The setting of the book is unrefined, populated with prostitutes and prospectors, bankers and opportunists. Chinese workers perform the hard work for a tiny percentage of the profits. Murders aren’t uncommon and jailers are so busy prisons are in desperate need of expansion. Back-stabbing, suspicion and any vice you can name run rampant, including very high-profile drug addiction.

As the tale opens, a new arrival named Walter Moody enters the scene, finding a group of twelve men gathered in a hotel for the purpose of trying to get to the bottom of a murder, as well as a disappearance, of two local men. As for the rest, I can honestly say it’s far too complicated for me to dissect, as stories are told and disproved, alibis declared and found to be lies. In the end there is a trial. Witnesses testify to things the reader could never have guessed, while in the midst of it all everything is confused, turned on its head. I couldn’t explain it all if you paid me.

The very heart of the book actually contains a romance, if you can digest that. The young whore, Anna Wetherell, is in love with… No, I won’t tell, not that it really gives much away, in the grand scheme of things. I could reveal a few dozen plot points that would still have no chance at all of spoiling the plot of this book. It’s just… Oh good God. It is what it is.

The question remains: was it a worthwhile read? Tough to say. Had it not won the Booker, and had NetGalley not provided me with a copy, I wouldn’t have finished reading it. As it is, I picked it up and put it down innumerable times, when it’s a book best read in long sessions. Note taking is highly encouraged. I don’t know how one can keep track of anything, otherwise. I don’t have time for such extensive scholarship, not when it’s a modern novel. A classic, okay. But The Luminaries isn’t time-tested. It just exhausted me.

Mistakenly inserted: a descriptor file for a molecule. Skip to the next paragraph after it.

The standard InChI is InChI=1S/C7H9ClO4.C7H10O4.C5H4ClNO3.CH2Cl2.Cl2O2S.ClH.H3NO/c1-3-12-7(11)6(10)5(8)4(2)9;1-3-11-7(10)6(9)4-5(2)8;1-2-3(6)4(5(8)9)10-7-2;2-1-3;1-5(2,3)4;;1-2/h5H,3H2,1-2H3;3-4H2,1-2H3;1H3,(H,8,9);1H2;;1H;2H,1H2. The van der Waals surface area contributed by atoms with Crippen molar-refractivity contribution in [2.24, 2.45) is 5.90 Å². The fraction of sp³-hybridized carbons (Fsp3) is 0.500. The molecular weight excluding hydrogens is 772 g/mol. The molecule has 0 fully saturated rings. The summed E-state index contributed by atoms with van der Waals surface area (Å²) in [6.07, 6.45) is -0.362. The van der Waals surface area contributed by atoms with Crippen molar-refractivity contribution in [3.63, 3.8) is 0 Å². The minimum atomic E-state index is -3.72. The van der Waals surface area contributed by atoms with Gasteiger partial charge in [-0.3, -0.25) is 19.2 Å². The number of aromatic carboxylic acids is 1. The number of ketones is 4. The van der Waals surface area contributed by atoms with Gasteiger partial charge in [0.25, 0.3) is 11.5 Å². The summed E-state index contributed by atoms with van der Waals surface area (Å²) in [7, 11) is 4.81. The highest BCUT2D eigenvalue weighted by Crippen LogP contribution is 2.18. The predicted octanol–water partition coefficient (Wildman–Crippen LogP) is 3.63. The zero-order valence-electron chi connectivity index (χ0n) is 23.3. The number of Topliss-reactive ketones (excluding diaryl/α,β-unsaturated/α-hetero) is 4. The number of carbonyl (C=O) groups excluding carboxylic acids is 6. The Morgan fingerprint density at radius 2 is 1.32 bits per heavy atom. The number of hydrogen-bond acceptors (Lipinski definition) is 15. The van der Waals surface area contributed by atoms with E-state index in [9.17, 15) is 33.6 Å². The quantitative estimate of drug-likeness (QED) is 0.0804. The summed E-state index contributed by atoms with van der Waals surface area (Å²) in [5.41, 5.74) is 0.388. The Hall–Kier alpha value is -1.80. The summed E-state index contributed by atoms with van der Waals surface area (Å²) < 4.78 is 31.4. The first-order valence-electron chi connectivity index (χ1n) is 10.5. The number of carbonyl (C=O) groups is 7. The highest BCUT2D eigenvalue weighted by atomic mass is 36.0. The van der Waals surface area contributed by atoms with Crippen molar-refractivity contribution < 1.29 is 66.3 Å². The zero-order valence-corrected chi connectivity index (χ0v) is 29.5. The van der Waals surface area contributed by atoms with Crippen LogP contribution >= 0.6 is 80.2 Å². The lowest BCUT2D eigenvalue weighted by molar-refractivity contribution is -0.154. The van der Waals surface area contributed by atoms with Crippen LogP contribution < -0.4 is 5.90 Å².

If you enjoy 800+ pages worth of convoluted puzzles – and unreliable characters – you may find this the god of all such books. It isn’t without merit, by any means. It contains lots of fun passages, many tongue-in-cheek humorous moments, as well as some which are poignant. You’ll laugh, you’ll cry, etc. The characterization is staggering, the handling of so many plot lines impressive to the extent I can’t even think of a word to describe it. Masterful, that does the trick.

The fact the author was 22 when she wrote this book will make your head explode. If you’re a writer, it will send you away sobbing. It’s just unnatural what Eleanor Catton managed to pull off. No one should be able to create such a symphony from this wild cacophony. But she did. I bow to her, while at the same time I admit it was all far too much for me or my enjoyment.

As author Jay Parini puts it:

“All really good books shatter their generic origins, becoming a thing unto themselves. But rarely has this axiom held more firmly than in Eleanor Catton’s thrilling – in every sense – second novel. The sheer weight of the narrative might seem daunting; but dismiss that. She is among the finest of storytellers, drawing us forward through a labyrinth of lives, all of them converging in ways you could never easily imagine. I didn’t want this novel to end.”
—Jay Parini, author of The Last Station

Unlike him, I wanted it to end, before my brain exploded. My mantra: please let it end, please let it end… It’s a singular experience you can only understand if you attempt it. Let’s leave it there.

I’m a bit befuddled as to why the Man Booker committee chose it, and still think the honor should have gone to the incredibly spare prose of Jim Crace, but there’s no accounting for it. I guess it was the mammoth accomplishment of the book, which I still maintain was far, far too much. Earlier I compared the work to Dickens but I love Dickens and find his complicated plots satisfying. The Luminaries? Not quite so much.

But congratulations, Eleanor Catton. You managed something that will keep the literati busy a long time. Well done for that.